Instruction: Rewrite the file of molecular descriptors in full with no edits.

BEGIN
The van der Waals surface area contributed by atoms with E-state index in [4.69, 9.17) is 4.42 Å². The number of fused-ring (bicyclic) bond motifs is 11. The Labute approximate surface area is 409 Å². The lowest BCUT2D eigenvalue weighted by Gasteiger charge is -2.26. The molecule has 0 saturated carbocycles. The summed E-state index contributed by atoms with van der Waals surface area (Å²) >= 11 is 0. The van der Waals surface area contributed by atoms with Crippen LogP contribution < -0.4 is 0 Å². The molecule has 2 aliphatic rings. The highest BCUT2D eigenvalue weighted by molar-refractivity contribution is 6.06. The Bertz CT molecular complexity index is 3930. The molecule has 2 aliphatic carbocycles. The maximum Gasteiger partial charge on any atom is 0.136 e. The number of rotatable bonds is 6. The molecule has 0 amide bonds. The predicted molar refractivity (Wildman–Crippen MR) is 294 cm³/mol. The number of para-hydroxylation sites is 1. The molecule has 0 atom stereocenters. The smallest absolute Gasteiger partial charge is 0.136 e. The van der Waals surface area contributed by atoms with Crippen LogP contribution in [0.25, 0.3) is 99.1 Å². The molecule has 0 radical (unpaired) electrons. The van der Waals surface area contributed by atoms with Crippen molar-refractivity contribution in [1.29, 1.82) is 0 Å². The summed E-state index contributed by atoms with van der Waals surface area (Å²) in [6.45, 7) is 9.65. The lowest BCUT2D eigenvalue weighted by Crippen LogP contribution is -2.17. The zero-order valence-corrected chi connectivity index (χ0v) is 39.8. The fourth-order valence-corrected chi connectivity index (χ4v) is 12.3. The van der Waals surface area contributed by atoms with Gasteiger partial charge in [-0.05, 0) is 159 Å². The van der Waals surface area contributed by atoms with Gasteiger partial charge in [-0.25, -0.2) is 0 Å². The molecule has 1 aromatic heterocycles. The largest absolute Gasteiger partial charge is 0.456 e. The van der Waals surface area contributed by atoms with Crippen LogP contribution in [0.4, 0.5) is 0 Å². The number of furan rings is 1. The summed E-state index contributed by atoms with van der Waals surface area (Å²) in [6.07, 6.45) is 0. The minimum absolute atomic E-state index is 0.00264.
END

The van der Waals surface area contributed by atoms with E-state index in [4.69, 9.17) is 4.42 Å². The number of fused-ring (bicyclic) bond motifs is 11. The Labute approximate surface area is 409 Å². The lowest BCUT2D eigenvalue weighted by Gasteiger charge is -2.26. The molecule has 0 saturated carbocycles. The summed E-state index contributed by atoms with van der Waals surface area (Å²) >= 11 is 0. The van der Waals surface area contributed by atoms with Crippen LogP contribution < -0.4 is 0 Å². The molecule has 2 aliphatic rings. The highest BCUT2D eigenvalue weighted by molar-refractivity contribution is 6.06. The Bertz CT molecular complexity index is 3930. The molecule has 2 aliphatic carbocycles. The maximum Gasteiger partial charge on any atom is 0.136 e. The number of rotatable bonds is 6. The molecule has 0 amide bonds. The predicted molar refractivity (Wildman–Crippen MR) is 294 cm³/mol. The number of para-hydroxylation sites is 1. The molecule has 0 atom stereocenters. The smallest absolute Gasteiger partial charge is 0.136 e. The van der Waals surface area contributed by atoms with Crippen LogP contribution in [0.25, 0.3) is 99.1 Å². The molecule has 0 radical (unpaired) electrons. The van der Waals surface area contributed by atoms with Crippen molar-refractivity contribution in [1.29, 1.82) is 0 Å². The summed E-state index contributed by atoms with van der Waals surface area (Å²) in [6.45, 7) is 9.65. The lowest BCUT2D eigenvalue weighted by Crippen LogP contribution is -2.17. The zero-order valence-corrected chi connectivity index (χ0v) is 39.8. The fourth-order valence-corrected chi connectivity index (χ4v) is 12.3. The van der Waals surface area contributed by atoms with Gasteiger partial charge in [-0.05, 0) is 159 Å². The van der Waals surface area contributed by atoms with Gasteiger partial charge in [-0.25, -0.2) is 0 Å². The molecule has 1 aromatic heterocycles. The largest absolute Gasteiger partial charge is 0.456 e. The van der Waals surface area contributed by atoms with Crippen LogP contribution in [0.4, 0.5) is 0 Å². The number of furan rings is 1. The summed E-state index contributed by atoms with van der Waals surface area (Å²) in [6.07, 6.45) is 0. The minimum absolute atomic E-state index is 0.00264.